Also called Breathing Difficulties

What is Asthma?

Asthma is a common and sometimes debilitating respiratory disorder which can affect people of all ages. Asthma is one of the most common chronic diseases in New Zealand. Sufferers can experience difficulty breathing, with an associated wheeze and tightness of the chest. Other symptoms may include coughing, vomiting and shaking.

Medication is usually a substance that dilates and reduces the tightness of the airways such as Ventolin and or a Steroid anti inflammatory like Prednisone.

Osteopathic treatment will usually reduce dependence on these drugs.

What happens to the body during an asthma attack?

Asthma is basically a breathing problem resulting from increased sensitivity of the airways which can be provoked by a range of stimuli, resulting in narrowing of the airways.

When an asthma attack starts, the muscle layer within the airway wall contracts and the lining of the airway swells, causing the airways to narrow and mucous to be secreted into the airway. As a result, it is more difficult for air to flow in and out of the lungs and breathing becomes difficult. The ‘wheezing’ sound of asthma is caused by the noise of air passing through the narrow, swollen airways. In very severe cases, so little air is being moved in and out that almost no sound is audible.

In addition, an irritating cough is often present. Sometimes a small amount of thick mucous is produced. If the attack is severe, the airways become very narrow and the diaphragm, which is the main breathing muscle, has to call on the secondary breathing muscles in the rib, neck and abdominal regions to help. This results in more energy being used to breath, which can result in severe breathlessness and exhaustion.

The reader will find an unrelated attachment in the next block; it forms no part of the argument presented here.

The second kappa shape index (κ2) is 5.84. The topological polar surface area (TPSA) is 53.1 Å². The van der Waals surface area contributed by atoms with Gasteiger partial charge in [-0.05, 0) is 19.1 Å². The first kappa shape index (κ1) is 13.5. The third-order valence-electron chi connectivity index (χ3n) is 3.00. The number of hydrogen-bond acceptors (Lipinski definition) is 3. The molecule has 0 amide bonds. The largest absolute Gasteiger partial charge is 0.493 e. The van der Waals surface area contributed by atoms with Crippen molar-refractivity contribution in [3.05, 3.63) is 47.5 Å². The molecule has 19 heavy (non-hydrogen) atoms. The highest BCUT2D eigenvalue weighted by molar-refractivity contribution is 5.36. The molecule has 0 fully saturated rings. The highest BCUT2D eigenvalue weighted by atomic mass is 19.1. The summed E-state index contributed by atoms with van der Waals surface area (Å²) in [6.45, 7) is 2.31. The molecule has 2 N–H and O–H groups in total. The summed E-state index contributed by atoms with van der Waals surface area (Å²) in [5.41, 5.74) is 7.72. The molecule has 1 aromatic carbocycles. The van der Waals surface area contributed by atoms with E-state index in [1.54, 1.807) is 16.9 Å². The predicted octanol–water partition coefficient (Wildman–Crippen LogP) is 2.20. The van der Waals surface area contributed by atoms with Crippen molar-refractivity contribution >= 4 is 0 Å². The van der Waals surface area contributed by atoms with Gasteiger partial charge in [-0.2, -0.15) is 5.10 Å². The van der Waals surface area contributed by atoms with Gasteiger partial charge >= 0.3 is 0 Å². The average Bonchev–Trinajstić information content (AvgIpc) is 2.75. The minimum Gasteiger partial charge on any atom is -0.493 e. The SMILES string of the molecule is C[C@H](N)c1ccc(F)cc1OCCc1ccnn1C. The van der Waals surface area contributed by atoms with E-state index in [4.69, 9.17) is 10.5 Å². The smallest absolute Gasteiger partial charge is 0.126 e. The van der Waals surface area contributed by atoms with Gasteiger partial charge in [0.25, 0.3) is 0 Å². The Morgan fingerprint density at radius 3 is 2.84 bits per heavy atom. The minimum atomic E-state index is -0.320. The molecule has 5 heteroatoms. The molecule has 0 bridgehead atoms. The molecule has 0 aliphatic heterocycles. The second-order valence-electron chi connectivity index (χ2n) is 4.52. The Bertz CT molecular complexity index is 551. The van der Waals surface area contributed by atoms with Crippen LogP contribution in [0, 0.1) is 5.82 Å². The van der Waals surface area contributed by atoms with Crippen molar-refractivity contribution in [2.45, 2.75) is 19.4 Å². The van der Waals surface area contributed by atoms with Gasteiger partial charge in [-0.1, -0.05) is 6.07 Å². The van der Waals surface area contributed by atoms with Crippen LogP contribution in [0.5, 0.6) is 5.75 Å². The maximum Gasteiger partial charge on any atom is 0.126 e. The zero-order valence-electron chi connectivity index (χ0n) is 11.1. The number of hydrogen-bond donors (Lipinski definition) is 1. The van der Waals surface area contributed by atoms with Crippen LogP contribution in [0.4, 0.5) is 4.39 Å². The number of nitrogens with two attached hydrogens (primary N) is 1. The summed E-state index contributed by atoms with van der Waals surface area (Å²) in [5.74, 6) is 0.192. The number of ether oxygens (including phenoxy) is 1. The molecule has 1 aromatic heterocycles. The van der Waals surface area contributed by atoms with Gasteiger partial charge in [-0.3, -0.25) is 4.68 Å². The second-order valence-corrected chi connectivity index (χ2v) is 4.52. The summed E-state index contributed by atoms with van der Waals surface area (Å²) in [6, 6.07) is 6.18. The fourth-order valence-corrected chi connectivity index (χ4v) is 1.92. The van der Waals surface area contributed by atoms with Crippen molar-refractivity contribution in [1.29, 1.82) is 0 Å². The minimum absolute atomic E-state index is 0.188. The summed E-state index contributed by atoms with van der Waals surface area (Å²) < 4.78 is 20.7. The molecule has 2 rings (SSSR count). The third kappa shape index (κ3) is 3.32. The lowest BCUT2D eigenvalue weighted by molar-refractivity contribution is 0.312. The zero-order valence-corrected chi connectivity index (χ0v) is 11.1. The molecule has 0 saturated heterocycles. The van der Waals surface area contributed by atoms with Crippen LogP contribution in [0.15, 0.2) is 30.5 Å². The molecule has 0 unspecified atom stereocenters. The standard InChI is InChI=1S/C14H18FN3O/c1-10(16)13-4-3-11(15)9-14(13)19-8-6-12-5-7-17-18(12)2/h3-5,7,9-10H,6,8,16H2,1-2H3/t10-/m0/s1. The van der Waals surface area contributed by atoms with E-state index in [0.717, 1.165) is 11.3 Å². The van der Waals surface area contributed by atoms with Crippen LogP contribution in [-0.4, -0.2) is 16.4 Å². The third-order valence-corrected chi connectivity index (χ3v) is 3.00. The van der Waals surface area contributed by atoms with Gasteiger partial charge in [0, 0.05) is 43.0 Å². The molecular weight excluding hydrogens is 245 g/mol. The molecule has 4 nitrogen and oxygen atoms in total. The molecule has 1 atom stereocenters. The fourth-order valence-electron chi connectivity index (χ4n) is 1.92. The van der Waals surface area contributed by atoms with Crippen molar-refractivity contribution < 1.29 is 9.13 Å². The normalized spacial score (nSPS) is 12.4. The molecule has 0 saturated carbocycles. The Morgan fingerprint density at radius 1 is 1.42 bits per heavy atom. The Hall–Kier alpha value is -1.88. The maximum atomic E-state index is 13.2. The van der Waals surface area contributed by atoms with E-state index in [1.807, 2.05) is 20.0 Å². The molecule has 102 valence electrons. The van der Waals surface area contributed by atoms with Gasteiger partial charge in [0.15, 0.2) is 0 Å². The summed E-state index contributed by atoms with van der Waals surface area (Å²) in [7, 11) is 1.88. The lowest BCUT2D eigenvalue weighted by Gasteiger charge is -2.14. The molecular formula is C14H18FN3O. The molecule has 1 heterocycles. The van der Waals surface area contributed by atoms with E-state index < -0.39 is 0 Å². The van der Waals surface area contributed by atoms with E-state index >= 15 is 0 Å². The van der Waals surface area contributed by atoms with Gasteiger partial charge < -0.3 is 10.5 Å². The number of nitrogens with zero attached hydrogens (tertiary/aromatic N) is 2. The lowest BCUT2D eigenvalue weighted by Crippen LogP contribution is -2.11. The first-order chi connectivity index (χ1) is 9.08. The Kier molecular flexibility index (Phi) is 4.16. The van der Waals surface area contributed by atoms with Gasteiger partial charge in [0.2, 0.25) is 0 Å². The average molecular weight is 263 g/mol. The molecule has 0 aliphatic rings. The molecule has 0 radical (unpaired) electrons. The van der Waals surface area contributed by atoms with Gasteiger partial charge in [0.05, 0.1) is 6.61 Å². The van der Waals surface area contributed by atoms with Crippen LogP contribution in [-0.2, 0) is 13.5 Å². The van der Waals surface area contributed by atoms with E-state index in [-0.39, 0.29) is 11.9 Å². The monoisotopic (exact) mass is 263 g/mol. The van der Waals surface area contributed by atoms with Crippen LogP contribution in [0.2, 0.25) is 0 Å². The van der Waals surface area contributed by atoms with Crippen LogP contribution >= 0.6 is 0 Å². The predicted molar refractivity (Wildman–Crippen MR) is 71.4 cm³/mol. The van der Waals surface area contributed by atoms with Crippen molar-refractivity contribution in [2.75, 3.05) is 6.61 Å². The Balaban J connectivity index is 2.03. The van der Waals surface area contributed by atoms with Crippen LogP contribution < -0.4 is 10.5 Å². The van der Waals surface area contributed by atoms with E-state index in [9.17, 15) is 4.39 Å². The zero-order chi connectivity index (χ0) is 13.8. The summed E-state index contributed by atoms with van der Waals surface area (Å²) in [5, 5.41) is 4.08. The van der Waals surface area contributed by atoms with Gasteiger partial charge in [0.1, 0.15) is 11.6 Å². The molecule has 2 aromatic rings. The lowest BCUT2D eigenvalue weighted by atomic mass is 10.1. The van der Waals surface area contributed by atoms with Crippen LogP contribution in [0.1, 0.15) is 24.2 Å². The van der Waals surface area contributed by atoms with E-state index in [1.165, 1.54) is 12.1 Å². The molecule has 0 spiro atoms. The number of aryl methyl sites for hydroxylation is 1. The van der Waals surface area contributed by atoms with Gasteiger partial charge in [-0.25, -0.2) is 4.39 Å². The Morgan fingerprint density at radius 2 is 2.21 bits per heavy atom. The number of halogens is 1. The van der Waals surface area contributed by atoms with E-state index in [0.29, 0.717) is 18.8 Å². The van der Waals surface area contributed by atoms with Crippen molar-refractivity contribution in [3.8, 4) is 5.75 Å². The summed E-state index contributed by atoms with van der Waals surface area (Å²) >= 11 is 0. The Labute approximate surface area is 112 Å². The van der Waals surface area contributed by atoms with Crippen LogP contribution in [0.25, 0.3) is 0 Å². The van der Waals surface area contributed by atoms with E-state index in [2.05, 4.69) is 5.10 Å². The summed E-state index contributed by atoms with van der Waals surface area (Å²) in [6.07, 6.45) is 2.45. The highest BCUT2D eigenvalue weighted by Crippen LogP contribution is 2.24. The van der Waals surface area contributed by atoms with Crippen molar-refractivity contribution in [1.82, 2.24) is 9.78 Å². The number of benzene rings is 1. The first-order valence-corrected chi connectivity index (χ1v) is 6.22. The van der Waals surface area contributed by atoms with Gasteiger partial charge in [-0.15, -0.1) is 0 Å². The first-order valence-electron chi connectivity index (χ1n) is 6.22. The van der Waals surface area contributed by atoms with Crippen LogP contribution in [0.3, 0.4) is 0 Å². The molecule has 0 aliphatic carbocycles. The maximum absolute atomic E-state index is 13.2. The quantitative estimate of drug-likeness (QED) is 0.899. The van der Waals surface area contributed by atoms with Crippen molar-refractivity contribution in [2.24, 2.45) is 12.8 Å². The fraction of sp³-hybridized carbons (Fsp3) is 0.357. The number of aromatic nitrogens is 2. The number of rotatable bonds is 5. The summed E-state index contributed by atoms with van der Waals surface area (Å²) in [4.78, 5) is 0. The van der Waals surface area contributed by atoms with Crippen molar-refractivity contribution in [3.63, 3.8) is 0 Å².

As with many conditions, asthmatics react differently to attacks. Some may become very quiet or subdued as they concentrate on their breathing, while others may be obviously distressed and breathless, with a pronounced wheeze.

What is the difference between allergic and non-allergic asthma?

There are two different types of asthma: allergic and non-allergic.

Allergic asthma– symptoms are usually the result of inhaling or consuming some kind of external substance such as pollen, dust mites, mould, wheat or dairy produce.

Non-allergic asthma– can be triggered by a range of different factors, including physical exertion, some medications, fatigue, stress or exposure to environments which are cold and damp.

How can an osteopath help with asthma?

An osteopath can assist asthma sufferers by gently working with the body’s structure to improve and enhance the breathing mechanism by;

  • relaxing the respiratory muscles,
  • reducing the tension around the Bronchi
  • improving the mechanics of the ribs and thorax
  • freeing restrictions of the chest, ribs and spine,
  • improving lymphatic drainage from the lungs and airways and
  • enhancing the blood supply to the chest region.

The osteopath will use a variety of manual techniques to achieve the above. Including, soft tissue stretching and massage, along with articulation and mobilisation of the joints. Other areas of management include the formulation of an individual exercise program, with emphasis on breathing exercises and the avoidance of aggravating factors. The osteopath may also provide advice on diet, posture, lifestyle and first aid measures during an attack.

Osteopathy works well in conjunction with other health care professionals, with the long-term aim of reducing a sufferer’s dependency on their medication.

All our Osteopaths and Staff in our clinic are fully vaccinated.